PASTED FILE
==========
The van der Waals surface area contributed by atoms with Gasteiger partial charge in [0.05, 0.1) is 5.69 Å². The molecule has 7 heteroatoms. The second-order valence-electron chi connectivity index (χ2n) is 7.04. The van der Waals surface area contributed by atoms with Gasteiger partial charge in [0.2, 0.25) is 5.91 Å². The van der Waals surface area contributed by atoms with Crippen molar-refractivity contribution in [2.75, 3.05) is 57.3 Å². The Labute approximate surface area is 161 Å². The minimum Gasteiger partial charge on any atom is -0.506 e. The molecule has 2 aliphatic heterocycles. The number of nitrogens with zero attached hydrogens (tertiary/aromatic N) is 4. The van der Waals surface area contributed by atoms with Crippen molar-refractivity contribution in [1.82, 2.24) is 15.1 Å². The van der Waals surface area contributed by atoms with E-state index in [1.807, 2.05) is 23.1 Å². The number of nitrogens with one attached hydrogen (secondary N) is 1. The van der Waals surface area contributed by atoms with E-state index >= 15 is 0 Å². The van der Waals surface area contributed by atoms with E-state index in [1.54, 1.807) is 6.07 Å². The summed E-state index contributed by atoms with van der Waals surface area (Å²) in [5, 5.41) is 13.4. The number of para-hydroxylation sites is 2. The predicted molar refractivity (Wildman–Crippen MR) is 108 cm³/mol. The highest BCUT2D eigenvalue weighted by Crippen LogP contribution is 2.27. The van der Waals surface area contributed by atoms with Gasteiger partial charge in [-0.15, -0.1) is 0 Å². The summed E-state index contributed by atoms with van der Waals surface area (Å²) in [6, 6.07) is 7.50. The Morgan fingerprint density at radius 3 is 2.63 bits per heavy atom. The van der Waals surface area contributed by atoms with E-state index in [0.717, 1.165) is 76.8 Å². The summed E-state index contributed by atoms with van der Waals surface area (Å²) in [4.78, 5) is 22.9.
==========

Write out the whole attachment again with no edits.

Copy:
The van der Waals surface area contributed by atoms with Gasteiger partial charge in [0.05, 0.1) is 5.69 Å². The molecule has 7 heteroatoms. The second-order valence-electron chi connectivity index (χ2n) is 7.04. The van der Waals surface area contributed by atoms with Gasteiger partial charge in [0.2, 0.25) is 5.91 Å². The van der Waals surface area contributed by atoms with Crippen molar-refractivity contribution in [2.75, 3.05) is 57.3 Å². The Labute approximate surface area is 161 Å². The minimum Gasteiger partial charge on any atom is -0.506 e. The molecule has 2 aliphatic heterocycles. The number of nitrogens with zero attached hydrogens (tertiary/aromatic N) is 4. The van der Waals surface area contributed by atoms with Crippen molar-refractivity contribution in [1.82, 2.24) is 15.1 Å². The van der Waals surface area contributed by atoms with E-state index in [1.807, 2.05) is 23.1 Å². The number of nitrogens with one attached hydrogen (secondary N) is 1. The van der Waals surface area contributed by atoms with E-state index >= 15 is 0 Å². The van der Waals surface area contributed by atoms with E-state index in [1.54, 1.807) is 6.07 Å². The summed E-state index contributed by atoms with van der Waals surface area (Å²) in [5, 5.41) is 13.4. The number of para-hydroxylation sites is 2. The predicted molar refractivity (Wildman–Crippen MR) is 108 cm³/mol. The highest BCUT2D eigenvalue weighted by Crippen LogP contribution is 2.27. The van der Waals surface area contributed by atoms with Gasteiger partial charge in [-0.15, -0.1) is 0 Å². The summed E-state index contributed by atoms with van der Waals surface area (Å²) in [6, 6.07) is 7.50. The Morgan fingerprint density at radius 3 is 2.63 bits per heavy atom. The van der Waals surface area contributed by atoms with E-state index in [0.717, 1.165) is 76.8 Å². The summed E-state index contributed by atoms with van der Waals surface area (Å²) in [4.78, 5) is 22.9.